Artist Jessie Mann Explores the Sapphic Displeasures of Proust


Artist Jessie Mann Explores the Sapphic Displeasures of Proust


Photos by Liz Liguori

Lesbianism, by and large, persists in film, literature, and photography, as a pointedly inferred existence. Once referred to in Jump Cut: A Review of Contemporary Media as “the dark hole in the heart” of feminist film theory, Sapphic desire has been, and still is, one of the more tacit topics in social history. Notably excluded from ancient texts and laws, sexual engagement between women has been one of the most veiled subjects in the history of human culture and media. It has, by its history of silence, been deemed a “difficult” subject. It is indeed a hard history to trace, due in large part to how infrequently it is mentioned. Lesbianism as such was a term not coined until the 1800s. In medical and social history, as well as etymologically, it has eluded those hard and fast classifications and gestalts that are frequently applied to male homosexual behavior. Its silence and secrecy are due not entirely to its suppression, but rather, in part, to the fact that female sexuality, by its very nature, transcends explication and thrives on mystery.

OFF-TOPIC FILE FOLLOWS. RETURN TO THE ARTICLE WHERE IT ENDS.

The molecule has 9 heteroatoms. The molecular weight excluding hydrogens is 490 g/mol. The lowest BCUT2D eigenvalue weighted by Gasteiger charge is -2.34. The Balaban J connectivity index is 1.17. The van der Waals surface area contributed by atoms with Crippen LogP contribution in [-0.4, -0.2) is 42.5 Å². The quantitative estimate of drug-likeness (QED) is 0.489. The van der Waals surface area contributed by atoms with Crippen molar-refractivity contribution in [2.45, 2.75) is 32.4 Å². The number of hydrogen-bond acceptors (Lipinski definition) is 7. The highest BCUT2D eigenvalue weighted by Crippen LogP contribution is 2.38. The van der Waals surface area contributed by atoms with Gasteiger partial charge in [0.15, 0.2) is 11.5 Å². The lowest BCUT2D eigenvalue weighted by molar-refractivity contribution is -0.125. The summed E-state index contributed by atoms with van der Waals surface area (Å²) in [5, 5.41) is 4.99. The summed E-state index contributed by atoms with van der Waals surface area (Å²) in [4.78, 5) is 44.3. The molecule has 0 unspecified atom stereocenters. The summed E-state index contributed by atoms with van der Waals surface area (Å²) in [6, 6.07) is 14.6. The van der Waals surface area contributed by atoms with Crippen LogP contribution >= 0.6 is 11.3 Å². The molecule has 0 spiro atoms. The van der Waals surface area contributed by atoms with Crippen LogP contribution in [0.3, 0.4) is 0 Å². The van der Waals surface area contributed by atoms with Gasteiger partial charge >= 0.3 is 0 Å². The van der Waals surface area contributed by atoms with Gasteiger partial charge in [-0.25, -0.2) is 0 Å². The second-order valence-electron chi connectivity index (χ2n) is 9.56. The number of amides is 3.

While there is very little Marcel Proust found difficult to catalog, describe, and dissect during the course of his seven-volume novel, In Search of Lost Time, the lesbian lifestyle is a subject he studied at a distance. It alone is handled broadly and conceptually, as an icon, a totem even, of secrecy and dissemblance. Its mysteries are never penetrated, its inner workings uniquely evading scrutiny and entry. Whereas Proust catalogued surprisingly rarified subsets of queendom, lesbians were left the same ambiguous shape-shifting amalgamation to which they still are, to a large degree, today. In one of the books, Sodom and Gomorrah, and later in The Captive and The Fugitive, Proust demarcates every possible subclass of sexuality, frequently ballooning out the description of one subset or another. The details of which—speech pattern, mannerism, and style—are so specific and yet universal to that class of species, that the modern-day incarnation becomes immediately apparent to the reader.

Yet in Proust’s excavations, in all of this careful description, even with all of his fine brushwork and delicate dusting, he left the far edges of lesbianism shrouded in cobwebbed reminders of the depths of their burial. In contrast to his usually exhaustive and detailed style, he paints in broad strokes only a few different expressions of female homosexuality. There are only a handful of notable signposts in his landscape of female homosexuality: a map of Saharan sparseness when compared to the insert-window minutiae granted the male population.